“Over the years, several hundred individuals and many groups have spent time with Carry and me at The Land,” says Wayne. “For many, being so close to nature was a new experience.”
One group that spent time on The Land was Saskatoon’s Nutana Park Mennonite Church, Wayne and Carry’s faith community. On more than one occasion, the congregation enjoyed church picnics and Sunday afternoon faspa at the Duecks’ property.
The Land provided Wayne and Carry with many teaching opportunities. They delighted in seeing children peer into bluebird nesting boxes, climb trees, and listen, often for the first time, to coyotes singing.
He recalls family and friends playing baseball “using a bat carved from a poplar tree,” roasting wieners and sipping hot chocolate on cool fall evenings, and telling progressive stories around the campfire.
The Land allowed the Duecks “to create a place where many individuals and groups could experience each other and God’s nature in positive and engaging ways,” says Wayne. It has been “the near perfect environment to teach and demonstrate love, kindness, understanding, tolerance and forgiveness,” he adds.
These days, the Duecks live in Kelowna, B.C., near son Greg and his family. But they return to The Land whenever they can, marvelling at the growth of the trees, noting what has changed and what remains the same.
“The Land was considered agriculturally unproductive,” says Carry, “but, in fact, it was a huge gift of life.”
Wayne and Carry Dueck appreciate the wild beauty of the place they have come to call The Land. (Photo by Donna Schulz)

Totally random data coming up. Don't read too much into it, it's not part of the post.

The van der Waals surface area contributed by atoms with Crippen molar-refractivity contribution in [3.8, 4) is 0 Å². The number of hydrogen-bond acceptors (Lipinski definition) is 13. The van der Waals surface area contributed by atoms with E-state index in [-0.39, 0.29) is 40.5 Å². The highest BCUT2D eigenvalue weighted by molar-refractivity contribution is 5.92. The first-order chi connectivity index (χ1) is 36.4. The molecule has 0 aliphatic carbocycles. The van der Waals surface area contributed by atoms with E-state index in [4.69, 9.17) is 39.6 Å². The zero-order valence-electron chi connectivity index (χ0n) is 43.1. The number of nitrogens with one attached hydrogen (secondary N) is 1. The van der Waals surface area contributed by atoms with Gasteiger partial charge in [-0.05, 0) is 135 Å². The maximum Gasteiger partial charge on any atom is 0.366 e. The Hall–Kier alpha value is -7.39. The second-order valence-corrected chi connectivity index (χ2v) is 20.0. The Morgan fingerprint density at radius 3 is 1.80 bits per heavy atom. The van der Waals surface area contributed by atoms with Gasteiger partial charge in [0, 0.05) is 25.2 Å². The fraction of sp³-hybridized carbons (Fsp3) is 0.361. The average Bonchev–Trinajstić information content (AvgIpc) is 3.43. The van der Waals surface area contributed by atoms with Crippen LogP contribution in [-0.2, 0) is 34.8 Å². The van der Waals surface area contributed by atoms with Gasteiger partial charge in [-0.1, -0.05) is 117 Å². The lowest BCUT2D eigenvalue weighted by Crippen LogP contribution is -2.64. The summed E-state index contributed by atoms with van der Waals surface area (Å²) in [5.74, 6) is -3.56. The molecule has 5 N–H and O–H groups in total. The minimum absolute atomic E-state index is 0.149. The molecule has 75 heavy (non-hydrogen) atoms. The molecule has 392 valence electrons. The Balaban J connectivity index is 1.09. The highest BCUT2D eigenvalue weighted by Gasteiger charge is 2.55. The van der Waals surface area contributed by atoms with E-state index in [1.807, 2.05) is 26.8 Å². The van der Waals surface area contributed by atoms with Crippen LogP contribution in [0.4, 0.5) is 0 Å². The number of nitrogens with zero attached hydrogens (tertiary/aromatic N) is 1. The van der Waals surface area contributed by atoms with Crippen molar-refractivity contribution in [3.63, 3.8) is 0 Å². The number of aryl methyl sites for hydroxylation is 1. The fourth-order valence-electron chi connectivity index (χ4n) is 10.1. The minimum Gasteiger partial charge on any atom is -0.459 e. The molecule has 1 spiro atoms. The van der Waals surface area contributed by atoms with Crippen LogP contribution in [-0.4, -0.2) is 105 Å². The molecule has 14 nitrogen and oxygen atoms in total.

Wayne Dueck admires how the Scots pine trees he planted over 30 years ago have grown and proliferated over the years. (Photo by Donna Schulz)
Wayne Dueck is dwarfed next to the Scots pine trees he planted on The Land over 30 years ago. (Photo by Donna Schulz)
Wayne and Carry Dueck hammer a cedar shake into the ground in front of a pine tree. This marker recalls a special friendship. Other markers over the years have commemorated loved ones who have died, or recalled distant friends. (Photo by Donna Schulz)
The names on this cedar shake will disappear with time, and the marker itself may disappear, as deer seem to find them tasty, says Wayne Dueck. (Photo by Donna Schulz)
Wayne and Carry Dueck wander through the trees on the property they call The Land. (Photo by Donna Schulz)
‘Is there cell reception here?’ Wayne Dueck wonders as he sits in a former campfire circle on The Land. (Photo by Donna Schulz)
Wayne Dueck notes the proliferation and size of second-growth conifers that have sprung up in recent years on The Land. (Photo by Donna Schulz)
Wayne and Carry Dueck examine a small burr oak tree planted in the late 1990s. (Photo by Donna Schulz)
Wayne Dueck laughs when he sees an ironically placed detour sign. Spending time on The Land has been a detour of sorts for the Duecks as they have re-evaluated what is important to them. (Photo by Donna Schulz)
Carry Dueck marvels at the many second-growth trees that have sprouted over the years since her husband Wayne planted thousands of trees in the late 1980s. (Photo by Donna Schulz)